By Flavor & The Menu
October 17, 2019
Chefs are explorers at heart—they seek out the thrill of new tastes, textures and innovative combinations. Over the past 20 years, many exciting ingredients have been “discovered” and adopted: finger limes, Sriracha, and barberries, to name just a few. Seafood, too, has its fair share of recently debuted items—think cobia, Arctic char and barramundi. These food discoveries help culinary professionals understand the world, which, in turn, inspires them to translate those foods for their customers.
But often there is a deeper story than just the ingredients themselves. For example, with aquaculture, chefs had to figure out how new ingredients could lead them to better understand the world of seafood and their role in it. Often, that has led them to connect sustainability to quality in the process of making the most of exciting seafood ingredients.
Here, a group of chefs share their relationship with farmed seafood, and how its variety led to something delicious. Their input reflects the thoughtful approach that chefs take to learn about and source products—and how they share that knowledge with curious guests. Clearly, farmed seafood—though now quite familiar—still inspires chefs to thrill diners with something new and delicious.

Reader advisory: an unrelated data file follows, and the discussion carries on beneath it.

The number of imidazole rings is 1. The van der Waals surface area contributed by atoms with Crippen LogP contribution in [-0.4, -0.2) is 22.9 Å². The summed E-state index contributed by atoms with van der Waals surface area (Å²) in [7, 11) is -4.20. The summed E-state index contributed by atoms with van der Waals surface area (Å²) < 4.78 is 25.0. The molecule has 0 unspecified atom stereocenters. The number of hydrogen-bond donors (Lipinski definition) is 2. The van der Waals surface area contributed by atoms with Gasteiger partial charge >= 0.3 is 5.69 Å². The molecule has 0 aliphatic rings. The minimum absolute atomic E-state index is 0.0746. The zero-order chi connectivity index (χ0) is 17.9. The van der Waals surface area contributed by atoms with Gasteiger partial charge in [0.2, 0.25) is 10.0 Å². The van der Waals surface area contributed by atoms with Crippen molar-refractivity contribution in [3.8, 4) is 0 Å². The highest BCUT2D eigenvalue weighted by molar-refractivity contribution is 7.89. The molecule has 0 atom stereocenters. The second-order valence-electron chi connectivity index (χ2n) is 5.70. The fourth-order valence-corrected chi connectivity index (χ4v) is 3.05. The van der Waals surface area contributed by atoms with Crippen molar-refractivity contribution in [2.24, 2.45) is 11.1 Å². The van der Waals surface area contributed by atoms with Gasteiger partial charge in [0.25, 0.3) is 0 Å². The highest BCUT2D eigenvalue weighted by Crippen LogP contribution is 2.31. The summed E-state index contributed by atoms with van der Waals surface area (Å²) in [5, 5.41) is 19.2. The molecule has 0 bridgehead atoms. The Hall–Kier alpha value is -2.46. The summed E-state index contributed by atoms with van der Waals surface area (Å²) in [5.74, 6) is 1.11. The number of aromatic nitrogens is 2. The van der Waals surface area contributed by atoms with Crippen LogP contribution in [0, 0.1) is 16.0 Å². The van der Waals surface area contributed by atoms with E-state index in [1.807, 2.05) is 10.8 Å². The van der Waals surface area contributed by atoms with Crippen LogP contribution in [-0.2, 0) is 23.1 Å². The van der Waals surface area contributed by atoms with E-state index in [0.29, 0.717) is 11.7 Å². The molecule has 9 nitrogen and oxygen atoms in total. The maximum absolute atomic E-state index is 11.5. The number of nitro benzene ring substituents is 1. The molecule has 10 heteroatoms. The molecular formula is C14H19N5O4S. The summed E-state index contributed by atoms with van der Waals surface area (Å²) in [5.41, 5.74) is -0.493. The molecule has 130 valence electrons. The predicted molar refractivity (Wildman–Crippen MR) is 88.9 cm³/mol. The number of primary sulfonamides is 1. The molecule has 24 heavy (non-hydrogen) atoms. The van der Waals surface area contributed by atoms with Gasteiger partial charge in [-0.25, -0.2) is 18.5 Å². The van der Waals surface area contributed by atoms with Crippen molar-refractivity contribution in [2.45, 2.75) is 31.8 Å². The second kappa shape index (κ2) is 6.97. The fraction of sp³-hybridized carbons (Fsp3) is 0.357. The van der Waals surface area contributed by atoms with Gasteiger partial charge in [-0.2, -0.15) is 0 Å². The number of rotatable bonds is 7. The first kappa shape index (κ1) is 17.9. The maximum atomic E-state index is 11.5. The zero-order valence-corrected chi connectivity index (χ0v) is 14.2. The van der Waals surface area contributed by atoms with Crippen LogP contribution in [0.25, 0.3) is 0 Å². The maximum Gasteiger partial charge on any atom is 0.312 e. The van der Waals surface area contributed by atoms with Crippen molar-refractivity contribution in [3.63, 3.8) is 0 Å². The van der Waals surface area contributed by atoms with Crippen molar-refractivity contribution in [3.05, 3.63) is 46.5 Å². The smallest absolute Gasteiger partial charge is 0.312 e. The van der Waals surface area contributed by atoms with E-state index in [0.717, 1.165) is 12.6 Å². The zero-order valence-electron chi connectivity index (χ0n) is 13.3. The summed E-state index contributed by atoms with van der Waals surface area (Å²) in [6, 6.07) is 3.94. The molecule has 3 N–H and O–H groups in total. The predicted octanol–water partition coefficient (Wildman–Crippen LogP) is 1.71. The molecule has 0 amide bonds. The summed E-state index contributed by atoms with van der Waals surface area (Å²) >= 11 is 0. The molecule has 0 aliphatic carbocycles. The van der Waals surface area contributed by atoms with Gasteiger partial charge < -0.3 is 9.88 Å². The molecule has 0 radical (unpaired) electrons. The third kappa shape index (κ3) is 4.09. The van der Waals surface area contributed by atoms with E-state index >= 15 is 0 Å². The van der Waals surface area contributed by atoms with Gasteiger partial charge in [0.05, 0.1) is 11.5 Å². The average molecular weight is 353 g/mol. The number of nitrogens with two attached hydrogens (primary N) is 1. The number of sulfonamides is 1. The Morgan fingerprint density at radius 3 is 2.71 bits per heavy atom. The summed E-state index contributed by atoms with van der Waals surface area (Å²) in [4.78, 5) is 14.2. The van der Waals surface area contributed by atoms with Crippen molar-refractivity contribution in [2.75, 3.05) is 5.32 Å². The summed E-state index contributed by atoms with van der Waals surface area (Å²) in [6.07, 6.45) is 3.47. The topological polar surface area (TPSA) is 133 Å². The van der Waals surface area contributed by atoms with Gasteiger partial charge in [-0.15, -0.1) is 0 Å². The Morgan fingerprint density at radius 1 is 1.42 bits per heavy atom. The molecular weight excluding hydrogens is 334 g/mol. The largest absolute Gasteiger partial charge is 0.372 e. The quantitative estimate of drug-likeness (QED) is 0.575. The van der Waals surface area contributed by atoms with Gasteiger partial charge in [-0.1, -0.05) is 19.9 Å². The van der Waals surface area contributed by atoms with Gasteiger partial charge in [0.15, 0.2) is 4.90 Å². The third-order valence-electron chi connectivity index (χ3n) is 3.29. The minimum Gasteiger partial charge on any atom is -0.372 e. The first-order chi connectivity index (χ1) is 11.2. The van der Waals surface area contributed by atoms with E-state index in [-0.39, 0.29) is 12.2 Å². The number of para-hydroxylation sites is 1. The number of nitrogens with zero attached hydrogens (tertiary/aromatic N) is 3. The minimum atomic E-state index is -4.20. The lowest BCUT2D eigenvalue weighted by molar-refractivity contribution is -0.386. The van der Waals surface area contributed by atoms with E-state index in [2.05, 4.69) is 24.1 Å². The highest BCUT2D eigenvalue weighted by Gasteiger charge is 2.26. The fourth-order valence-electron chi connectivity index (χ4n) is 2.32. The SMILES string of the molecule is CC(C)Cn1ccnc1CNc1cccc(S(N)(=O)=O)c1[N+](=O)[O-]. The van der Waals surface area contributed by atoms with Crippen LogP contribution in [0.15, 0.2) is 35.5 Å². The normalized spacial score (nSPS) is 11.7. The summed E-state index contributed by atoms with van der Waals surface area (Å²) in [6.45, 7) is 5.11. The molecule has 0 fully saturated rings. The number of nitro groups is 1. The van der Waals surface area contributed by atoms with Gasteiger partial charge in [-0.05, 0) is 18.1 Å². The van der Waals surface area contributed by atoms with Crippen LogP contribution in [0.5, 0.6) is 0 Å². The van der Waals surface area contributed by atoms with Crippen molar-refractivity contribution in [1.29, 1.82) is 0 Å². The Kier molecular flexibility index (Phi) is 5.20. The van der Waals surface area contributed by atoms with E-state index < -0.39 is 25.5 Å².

Did You Know?
- Aquaculture currently provides more than half of all the seafood consumed by people.
- By 2030, aquaculture will account for more than 60 percent of all seafood produced for human consumption.
- There are more than 250 species of marine life that are commercially farmed worldwide. These include shellfish, finfish, algae and seaweed.
- There is more sovereign U.S. territory under water than above it, providing incredible opportunity to invest in our own food security, health and economy and, through proper management, to provide an example for the world to follow.
- Best Aquaculture Practices (BAP) and Aquaculture Stewardship Council (ASC) are leading certifications that can be earned by producers who meet benchmarks for sustainable production and labor practices. For more on these programs and others, visit: bapcertification.org, asc-aqua.org or fishchoice.com.